Tea, as China’s national drink, is an indispensable part of the life of a Chinese. Chinese people believe that tea has many magical functions. Wherever Chinese go, the custom of drinking tea follows.
Tea was originally produced in China about 4,000 years ago. Liu Zhenliang, a tea master of the late Tang Dynasty, once put forward the theory of “ten virtues” of tea: tea is tasty; tea can maintain health; tea can drive away stinking odors; tea can prevent the attack of diseases; tea can cultivate energy in the human body; tea can relieve depression; tea can improve manners; tea can convey respect; tea can soothe the mind; and tea can uphold justice. This was not only the personal view of Liu Zhenliang, but also ideas shared by a majority of the Chinese people.
To tea drinkers, the first and foremost pleasure derived from drinking tea is “cleansing”. Tea prefers to grow in clean places. The cleaner a place is, the better quality of the tea it nurtures. Fine teas usually grow on high mountains, enveloped in clouds and mists and in a clear atmosphere. In such an environment, transparent new tea leaves grow and are picked with the dew still clinging to them, hence the tea leaves carry the refreshing air of nature. A cup of fine tea is crystal clear and refreshingly fragrant so that it can help the body become cleansed and balanced.
The second important facet is that of “seeking pleasure”. Chinese people are fond of tea because it can not only naturally relieve a person of thirst, but also help satisfy their spiritual needs. The bustling world, full of confusion and argument, weariness and exhaustion, damages the mind and body of human beings. A cup of refreshing tea can parry the sound and fury of the secular world at arm’s length. In the process of sipping tea, the mind may become as calm as a lake on a windless deep night when the moon shines brightly illuminating the world. A cup of tea may open up a new and boundless world.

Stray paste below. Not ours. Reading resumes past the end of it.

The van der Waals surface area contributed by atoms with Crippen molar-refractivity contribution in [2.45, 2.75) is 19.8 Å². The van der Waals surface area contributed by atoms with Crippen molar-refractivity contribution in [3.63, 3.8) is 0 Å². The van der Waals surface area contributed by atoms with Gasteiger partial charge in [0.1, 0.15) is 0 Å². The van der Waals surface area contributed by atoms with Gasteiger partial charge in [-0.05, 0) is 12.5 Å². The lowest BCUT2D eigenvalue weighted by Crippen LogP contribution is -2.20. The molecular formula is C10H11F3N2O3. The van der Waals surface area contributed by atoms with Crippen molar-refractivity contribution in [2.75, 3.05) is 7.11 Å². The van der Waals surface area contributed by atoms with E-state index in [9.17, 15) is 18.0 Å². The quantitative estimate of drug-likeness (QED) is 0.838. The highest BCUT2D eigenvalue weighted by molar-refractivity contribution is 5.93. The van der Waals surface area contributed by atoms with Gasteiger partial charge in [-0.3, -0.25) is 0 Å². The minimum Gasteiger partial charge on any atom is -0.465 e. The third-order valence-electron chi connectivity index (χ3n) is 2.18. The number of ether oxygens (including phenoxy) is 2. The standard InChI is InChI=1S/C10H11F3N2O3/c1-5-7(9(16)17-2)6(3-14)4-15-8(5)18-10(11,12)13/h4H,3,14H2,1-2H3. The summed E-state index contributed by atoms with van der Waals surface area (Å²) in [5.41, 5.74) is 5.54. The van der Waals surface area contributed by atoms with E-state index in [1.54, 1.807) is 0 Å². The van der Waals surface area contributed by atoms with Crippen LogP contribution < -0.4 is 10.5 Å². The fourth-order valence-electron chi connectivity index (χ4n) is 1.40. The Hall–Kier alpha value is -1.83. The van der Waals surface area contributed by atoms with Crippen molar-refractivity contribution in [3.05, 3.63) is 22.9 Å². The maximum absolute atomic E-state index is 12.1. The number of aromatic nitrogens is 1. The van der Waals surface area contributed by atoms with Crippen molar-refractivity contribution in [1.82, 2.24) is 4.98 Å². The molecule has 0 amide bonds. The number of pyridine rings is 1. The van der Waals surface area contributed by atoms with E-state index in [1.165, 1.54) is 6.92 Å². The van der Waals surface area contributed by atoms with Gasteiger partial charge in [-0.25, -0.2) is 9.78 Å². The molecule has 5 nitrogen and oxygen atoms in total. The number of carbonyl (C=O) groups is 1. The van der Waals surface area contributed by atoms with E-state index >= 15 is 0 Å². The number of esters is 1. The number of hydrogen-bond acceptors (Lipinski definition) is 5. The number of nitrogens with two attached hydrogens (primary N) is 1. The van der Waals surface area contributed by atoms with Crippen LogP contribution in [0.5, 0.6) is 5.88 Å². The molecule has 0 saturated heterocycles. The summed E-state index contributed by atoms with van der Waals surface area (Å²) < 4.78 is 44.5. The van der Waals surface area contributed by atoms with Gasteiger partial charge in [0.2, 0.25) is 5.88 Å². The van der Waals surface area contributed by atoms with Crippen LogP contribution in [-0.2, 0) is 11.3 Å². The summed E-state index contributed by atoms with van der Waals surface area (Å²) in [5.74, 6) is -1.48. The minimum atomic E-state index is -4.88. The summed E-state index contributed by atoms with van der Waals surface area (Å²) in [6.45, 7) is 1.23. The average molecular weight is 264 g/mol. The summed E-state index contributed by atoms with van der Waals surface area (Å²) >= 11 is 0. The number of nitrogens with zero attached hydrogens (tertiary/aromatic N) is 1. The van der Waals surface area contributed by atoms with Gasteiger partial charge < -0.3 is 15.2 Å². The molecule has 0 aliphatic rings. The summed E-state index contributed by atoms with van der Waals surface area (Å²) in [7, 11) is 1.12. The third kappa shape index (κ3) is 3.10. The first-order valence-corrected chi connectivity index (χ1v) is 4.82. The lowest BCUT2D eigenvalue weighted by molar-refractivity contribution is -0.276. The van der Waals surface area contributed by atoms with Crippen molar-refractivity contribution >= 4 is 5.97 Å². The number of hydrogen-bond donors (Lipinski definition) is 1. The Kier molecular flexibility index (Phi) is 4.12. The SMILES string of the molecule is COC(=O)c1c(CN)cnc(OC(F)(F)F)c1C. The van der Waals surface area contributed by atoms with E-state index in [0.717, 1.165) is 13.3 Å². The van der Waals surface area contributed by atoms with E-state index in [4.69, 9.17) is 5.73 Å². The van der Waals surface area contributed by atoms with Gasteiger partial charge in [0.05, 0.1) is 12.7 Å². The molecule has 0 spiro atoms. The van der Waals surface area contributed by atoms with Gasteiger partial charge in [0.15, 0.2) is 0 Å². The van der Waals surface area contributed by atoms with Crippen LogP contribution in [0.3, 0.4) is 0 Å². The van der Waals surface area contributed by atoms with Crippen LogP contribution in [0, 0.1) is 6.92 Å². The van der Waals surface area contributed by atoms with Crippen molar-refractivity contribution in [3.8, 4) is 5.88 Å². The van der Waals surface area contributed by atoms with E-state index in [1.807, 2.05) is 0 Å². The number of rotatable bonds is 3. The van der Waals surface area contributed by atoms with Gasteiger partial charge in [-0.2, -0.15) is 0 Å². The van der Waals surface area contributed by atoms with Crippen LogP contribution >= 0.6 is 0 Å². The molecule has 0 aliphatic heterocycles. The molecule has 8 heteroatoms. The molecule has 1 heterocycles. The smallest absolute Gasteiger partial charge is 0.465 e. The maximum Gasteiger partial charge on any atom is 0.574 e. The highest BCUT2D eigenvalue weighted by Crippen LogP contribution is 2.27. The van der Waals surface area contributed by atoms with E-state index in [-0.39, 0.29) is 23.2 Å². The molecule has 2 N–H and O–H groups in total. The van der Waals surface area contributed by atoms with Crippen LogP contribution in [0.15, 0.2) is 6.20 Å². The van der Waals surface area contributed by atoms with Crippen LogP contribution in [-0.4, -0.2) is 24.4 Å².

The third important feature is that of “paying respect”. The Chinese people have long fostered the custom of expressing respect by presenting a cup of tea. They treat guests with tea as a sign of respect, regardless of whether they are thirsty or not. In some places in China, there is the custom of presenting tea three times to the guests, as a sign of welcome, then of hospitality, and finally for good wishes.
Fourthly, Chinese believe that frequent tea drinkers enjoy an increased life span. Tea was originally used by the ancient Chinese for medical purposes. At that time, tea leaves were eaten, and later it was developed into the popular drink we now know as tea. According to traditional Chinese medicine, drinking tea can cure a variety of diseases, because the slightly bitter and astringent tea contains elements salutary for the body, such as vitamins and rich mineral substance. This has been proven by modern medicine.